When my latest rates notice arrived (and after I recovered from the initial shock), I noticed in the accompanying bumpf from lord mayor Campbell Newman that the Ithaca Pool had reopened after a million dollar facelift. This was good news to me, because I had a blog post ready to go, just waiting for a current photograph. I had been to the pool to take a photo several months ago, but it was just a hole in the ground with workmen everywhere. It looks much nicer now - it has been enlarged to 25 metres, and the surrounding area improved with sun shades, vital for our Queensland climate. When I took the photo below, the pool was teeming with people swimming, sunbathing or just relaxing. It seems to be busy already, a very good sign for the coming summer.
(Photo: © 2010 the foto fanatic)
I had only ever been to this pool once prior to this year, and that was way back in 1967. The social club at the insurance office where I worked arranged a swimming carnival one summer evening after work, and it was a lot of fun too. I actually won a race, and for a person with the build of a rugby front-rower, that was quite an achievement. The fact that the length of the pool was only 23 metres (or 25 pre-metric yards) was a significant factor :-) The other thing I remember was that a bloke that I worked with (who shall remain nameless) demonstrated the art of staying underwater for a long time. This was achieved after hyperventilating for about five minutes, and then sinking below the surface. He blacked out and had to be rescued before he broke any Guinness World Record! The following photo was taken in 1943, and the pool didn't look too much different in 1967. (Photo: State Library of Queensland and John Oxley Library; #157643)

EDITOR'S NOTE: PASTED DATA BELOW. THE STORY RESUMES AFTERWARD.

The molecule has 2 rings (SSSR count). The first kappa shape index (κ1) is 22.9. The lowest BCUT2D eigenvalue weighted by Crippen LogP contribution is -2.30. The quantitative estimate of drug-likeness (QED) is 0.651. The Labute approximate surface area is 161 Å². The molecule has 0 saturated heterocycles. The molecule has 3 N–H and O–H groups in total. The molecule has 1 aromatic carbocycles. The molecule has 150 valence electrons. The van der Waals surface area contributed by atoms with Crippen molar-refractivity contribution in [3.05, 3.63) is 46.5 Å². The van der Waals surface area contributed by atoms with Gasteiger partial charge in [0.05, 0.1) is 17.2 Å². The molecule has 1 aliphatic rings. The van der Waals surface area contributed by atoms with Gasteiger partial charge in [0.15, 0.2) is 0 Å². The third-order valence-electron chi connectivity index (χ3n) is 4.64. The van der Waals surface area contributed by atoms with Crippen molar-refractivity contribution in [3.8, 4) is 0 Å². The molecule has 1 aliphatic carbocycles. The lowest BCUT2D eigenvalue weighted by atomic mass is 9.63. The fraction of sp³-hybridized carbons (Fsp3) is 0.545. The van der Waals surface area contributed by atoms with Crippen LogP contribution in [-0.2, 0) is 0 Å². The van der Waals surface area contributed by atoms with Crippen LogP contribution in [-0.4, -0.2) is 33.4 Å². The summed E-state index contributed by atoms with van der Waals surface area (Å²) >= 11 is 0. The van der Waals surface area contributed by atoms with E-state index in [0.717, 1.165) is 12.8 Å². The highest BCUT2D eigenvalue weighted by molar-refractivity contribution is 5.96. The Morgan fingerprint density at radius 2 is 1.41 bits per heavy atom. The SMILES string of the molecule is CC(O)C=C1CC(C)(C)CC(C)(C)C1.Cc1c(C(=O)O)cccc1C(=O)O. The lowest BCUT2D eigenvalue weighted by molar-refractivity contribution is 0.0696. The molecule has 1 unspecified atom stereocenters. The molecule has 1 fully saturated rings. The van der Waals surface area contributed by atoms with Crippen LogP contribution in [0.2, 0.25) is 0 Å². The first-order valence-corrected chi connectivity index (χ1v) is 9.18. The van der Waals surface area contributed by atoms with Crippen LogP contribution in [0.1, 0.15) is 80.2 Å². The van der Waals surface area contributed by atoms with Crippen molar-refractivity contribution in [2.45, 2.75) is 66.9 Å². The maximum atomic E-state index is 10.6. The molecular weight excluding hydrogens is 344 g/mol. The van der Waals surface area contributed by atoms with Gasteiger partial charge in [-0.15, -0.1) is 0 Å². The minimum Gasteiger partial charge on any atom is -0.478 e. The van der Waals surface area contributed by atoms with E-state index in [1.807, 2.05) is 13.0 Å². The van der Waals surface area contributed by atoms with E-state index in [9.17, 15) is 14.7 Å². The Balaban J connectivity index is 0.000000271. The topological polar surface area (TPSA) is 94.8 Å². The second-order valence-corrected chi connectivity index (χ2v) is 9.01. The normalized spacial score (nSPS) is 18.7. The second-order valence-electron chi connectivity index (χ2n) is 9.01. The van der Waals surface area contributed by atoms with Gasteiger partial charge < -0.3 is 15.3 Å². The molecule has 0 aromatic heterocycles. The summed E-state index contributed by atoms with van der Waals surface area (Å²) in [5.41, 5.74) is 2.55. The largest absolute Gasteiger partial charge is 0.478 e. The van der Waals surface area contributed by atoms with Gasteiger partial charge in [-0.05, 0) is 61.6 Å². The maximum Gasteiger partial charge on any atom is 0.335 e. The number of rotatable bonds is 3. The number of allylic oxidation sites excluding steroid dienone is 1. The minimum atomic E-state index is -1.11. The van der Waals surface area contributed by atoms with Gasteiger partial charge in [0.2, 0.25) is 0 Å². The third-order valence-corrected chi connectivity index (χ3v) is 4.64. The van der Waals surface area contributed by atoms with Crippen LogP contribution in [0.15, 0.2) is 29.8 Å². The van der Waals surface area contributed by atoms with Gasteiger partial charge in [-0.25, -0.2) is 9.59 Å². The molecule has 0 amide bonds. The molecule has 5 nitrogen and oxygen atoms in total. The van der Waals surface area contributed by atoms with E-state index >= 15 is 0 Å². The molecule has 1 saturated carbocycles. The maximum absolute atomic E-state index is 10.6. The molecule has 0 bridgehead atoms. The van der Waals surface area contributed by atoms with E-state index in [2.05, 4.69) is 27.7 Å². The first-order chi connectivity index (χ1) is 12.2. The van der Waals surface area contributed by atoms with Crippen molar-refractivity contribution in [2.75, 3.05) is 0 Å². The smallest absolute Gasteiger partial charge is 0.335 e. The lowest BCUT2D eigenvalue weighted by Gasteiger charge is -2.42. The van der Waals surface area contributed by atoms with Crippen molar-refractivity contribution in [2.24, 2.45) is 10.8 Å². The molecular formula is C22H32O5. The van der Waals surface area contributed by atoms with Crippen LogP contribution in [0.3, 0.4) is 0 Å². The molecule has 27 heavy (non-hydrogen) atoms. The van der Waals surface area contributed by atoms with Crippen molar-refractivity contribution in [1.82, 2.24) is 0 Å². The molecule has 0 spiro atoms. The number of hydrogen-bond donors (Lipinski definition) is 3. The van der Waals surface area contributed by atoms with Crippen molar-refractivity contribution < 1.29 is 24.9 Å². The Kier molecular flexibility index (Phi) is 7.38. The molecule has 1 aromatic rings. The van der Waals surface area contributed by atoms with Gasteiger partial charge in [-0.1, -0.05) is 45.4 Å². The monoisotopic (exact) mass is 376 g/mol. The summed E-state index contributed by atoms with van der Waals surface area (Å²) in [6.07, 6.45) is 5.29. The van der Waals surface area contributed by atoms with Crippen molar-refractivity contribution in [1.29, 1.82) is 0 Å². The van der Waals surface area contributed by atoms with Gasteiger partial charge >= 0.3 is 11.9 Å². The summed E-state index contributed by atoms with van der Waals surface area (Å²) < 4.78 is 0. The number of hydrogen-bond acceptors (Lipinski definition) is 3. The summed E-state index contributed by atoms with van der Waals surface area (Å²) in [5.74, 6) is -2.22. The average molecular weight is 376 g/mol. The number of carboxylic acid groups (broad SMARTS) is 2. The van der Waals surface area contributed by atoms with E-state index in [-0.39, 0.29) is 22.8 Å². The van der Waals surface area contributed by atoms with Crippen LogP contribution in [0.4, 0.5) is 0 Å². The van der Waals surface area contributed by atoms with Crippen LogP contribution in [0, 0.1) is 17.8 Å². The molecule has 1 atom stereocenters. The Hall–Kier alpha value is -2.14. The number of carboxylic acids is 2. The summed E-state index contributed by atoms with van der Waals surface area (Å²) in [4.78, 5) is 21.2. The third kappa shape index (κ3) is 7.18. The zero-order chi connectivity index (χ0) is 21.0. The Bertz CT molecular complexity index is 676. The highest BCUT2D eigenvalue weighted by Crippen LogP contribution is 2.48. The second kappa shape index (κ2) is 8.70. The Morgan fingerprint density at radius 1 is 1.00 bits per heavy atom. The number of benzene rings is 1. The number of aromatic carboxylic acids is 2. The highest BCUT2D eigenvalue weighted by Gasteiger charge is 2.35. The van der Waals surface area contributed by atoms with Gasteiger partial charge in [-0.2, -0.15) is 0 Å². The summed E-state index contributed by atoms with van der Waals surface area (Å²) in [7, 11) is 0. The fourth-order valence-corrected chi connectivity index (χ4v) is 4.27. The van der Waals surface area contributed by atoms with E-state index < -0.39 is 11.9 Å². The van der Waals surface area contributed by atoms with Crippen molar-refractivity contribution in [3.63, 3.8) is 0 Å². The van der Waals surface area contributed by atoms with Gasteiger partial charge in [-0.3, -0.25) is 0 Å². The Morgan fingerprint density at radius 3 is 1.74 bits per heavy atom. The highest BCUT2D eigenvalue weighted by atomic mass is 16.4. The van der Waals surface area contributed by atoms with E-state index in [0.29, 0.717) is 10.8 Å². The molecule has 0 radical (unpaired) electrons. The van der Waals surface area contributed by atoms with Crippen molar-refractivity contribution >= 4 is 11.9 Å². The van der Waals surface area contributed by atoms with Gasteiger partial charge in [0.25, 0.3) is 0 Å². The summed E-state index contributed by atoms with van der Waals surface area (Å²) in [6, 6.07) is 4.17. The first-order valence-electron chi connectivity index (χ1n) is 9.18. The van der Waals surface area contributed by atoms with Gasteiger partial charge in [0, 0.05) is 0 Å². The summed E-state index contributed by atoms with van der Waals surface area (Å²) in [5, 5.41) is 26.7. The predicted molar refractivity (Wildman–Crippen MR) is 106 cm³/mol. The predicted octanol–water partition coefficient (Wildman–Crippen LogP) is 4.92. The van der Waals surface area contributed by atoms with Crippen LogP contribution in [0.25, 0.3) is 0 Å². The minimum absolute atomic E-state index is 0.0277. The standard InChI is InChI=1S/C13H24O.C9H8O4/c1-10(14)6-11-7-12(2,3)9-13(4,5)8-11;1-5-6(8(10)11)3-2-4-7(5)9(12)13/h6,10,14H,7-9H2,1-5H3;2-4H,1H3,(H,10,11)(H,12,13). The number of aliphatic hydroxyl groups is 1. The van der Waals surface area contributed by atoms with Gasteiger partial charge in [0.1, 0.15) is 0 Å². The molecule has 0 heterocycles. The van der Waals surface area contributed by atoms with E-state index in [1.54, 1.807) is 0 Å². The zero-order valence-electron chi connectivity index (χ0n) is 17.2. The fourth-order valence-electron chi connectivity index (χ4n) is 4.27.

Below is a photograph of the pool from around 1910, when it was known as the Ithaca Baths. It was just a free-form swimming hole dug out of the ground on the former site of the Paddington Cemetery. It looks like a cricket match is in progress too, at the rear of the photograph - that's probably where Suncorp Stadium stands today. A special act of parliament was passed to allow the land to be converted to recreation use.
(Photo: State Library of Queensland and John Oxley Library; #62800)
Later, the town of Ithaca proceeded with a plan to construct a children's playground, creche and kindergarten, free library and swimming pool around 1918, and the pool was upgraded as can be seen in the photograph below from around that time.
(Photo: State Library of Queensland and John Oxley Library; #67703)
Today, with addition of a skateboard facility and having Suncorp Stadium just across the road, this area is still very much a leisure precinct.
I would like to thank the lessees of the Ithaca Pool, Jacqueline and Tomas, for letting me take today's photograph.
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Next: Prince Alfred Hotel